Science & Tech

Taylor Jamieson-Datzkiw
Taylor Jamiezon-Datzkiw is exploring viruses at the U of O’s faculty of medicine’s department of biochemistry, microbiology and immunology and at the Ottawa Hospital Research Institute (OHRI). Image: University of Ottawa/Provided.
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Taylor Jamieson-Datzkiw has been working on the development of viruses that have the potential to fight breast and ovarian cancer

Taylor Jamieson-Datzkiw, a MD-PhD student at the University of Ottawa, has been awarded the Mitacs Award for Outstanding Innovation in the Indigenous category for her work on cancer-killing viruses that have shown potential as breast and ovarian cancer therapies. 

Jamiezon-Datzkiw is exploring viruses under principal investigators Carolina Ilkow and John Bell at the U of O’s faculty of medicine’s department of biochemistry, microbiology and immunology and at the Ottawa Hospital Research Institute (OHRI).

She first became interested in cancerology while searching for a field to do research as a medical student, that’s when she discovered the world of viruses. 

“Viruses are very different from typical therapy. It is more personalized and targeted,” said Jamieson-Datzkiw.

Generally, oncogenic viruses replicate in cancer cells and are not good at replicating in healthy cells. Viruses can carry different components based on the research — either to encode protein or genetic material. 

The viruses that Jamieson-Datzkiw created encode genetic elements that shut off genes within the cancer cells to sensitize them for drug therapy. These viruses are very sensitive to interferon signaling, a type of antiviral signaling found in healthy cells. Mutation is gained as the cells become tumorigenic. A lot of cancer cells mutate as they replicate. Thus, the cancer cells don’t have interferon signaling while healthy cells do.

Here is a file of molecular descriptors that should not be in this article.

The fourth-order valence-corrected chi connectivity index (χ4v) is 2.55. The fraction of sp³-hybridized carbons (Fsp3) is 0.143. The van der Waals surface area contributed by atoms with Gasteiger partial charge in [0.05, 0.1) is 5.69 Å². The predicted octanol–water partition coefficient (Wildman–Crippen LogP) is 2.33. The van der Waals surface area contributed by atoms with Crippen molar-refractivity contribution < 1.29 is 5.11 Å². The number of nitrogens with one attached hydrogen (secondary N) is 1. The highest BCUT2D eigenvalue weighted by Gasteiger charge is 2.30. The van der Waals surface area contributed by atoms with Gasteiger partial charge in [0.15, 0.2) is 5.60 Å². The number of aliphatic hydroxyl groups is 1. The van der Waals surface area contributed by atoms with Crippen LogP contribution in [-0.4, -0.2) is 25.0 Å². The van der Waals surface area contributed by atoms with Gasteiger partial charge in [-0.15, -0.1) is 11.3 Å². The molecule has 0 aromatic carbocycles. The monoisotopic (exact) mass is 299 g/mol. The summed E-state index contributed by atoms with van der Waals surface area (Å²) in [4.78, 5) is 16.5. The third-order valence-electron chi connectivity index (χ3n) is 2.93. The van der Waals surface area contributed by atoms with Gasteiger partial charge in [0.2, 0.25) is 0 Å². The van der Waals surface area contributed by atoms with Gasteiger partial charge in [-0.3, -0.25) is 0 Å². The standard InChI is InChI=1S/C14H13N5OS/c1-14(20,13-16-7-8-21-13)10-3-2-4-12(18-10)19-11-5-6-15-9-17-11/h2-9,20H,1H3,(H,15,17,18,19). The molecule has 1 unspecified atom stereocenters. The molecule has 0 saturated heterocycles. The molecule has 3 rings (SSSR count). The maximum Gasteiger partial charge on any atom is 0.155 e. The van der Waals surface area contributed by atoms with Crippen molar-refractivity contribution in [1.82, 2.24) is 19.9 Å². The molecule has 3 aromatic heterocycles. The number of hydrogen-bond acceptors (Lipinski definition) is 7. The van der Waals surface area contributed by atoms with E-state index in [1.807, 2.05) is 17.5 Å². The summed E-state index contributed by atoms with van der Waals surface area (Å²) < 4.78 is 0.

The antiviral mechanism that healthy cells have can combat the virus, leaving the cancerous cells vulnerable to the virus, allowing the virus to replicate in the cancer cells which leads to cell lysis.

Currently, testing is being done in human cells. DNA or RNA backbone of viruses are genetically modified using bacteria through typical cloning techniques. The next step is to test the virus on mice which involves giving mice tumours and injecting the viruses to test if they work. The research is at its early stages but there is hope as there has already been viruses such as measles used in clinical trials.

Some challenges in the lab are — how the viruses will go along with the clinical trials? Are there certain ways to make the viruses safer? Are there similarities between her research and others? Could something different be conducted in the research? Novelty is good, but it is also easier to get into clinical trials if one of the viruses that is used has already been applied on people.

Furthermore, work on the viruses is being done to assure they are safe and do not harm patients. At the same time, it is important that they don’t be attenuated to the point where the virus is too weak to be effective. Viruses are also being modified to ensure that they reach the tumors and achieve their intended purpose.

“We want to make the tumors easier to be reached either by introducing elements that were already in the viruses before or doing combination therapies,” said Jamieson-Datzkiw.

By slowly introducing components back into the viruses, it can make them more potent since they were made to be safe. If successful, these viruses could become an effective therapy in fighting breast and ovarian cancers — providing hope to those who need it the most.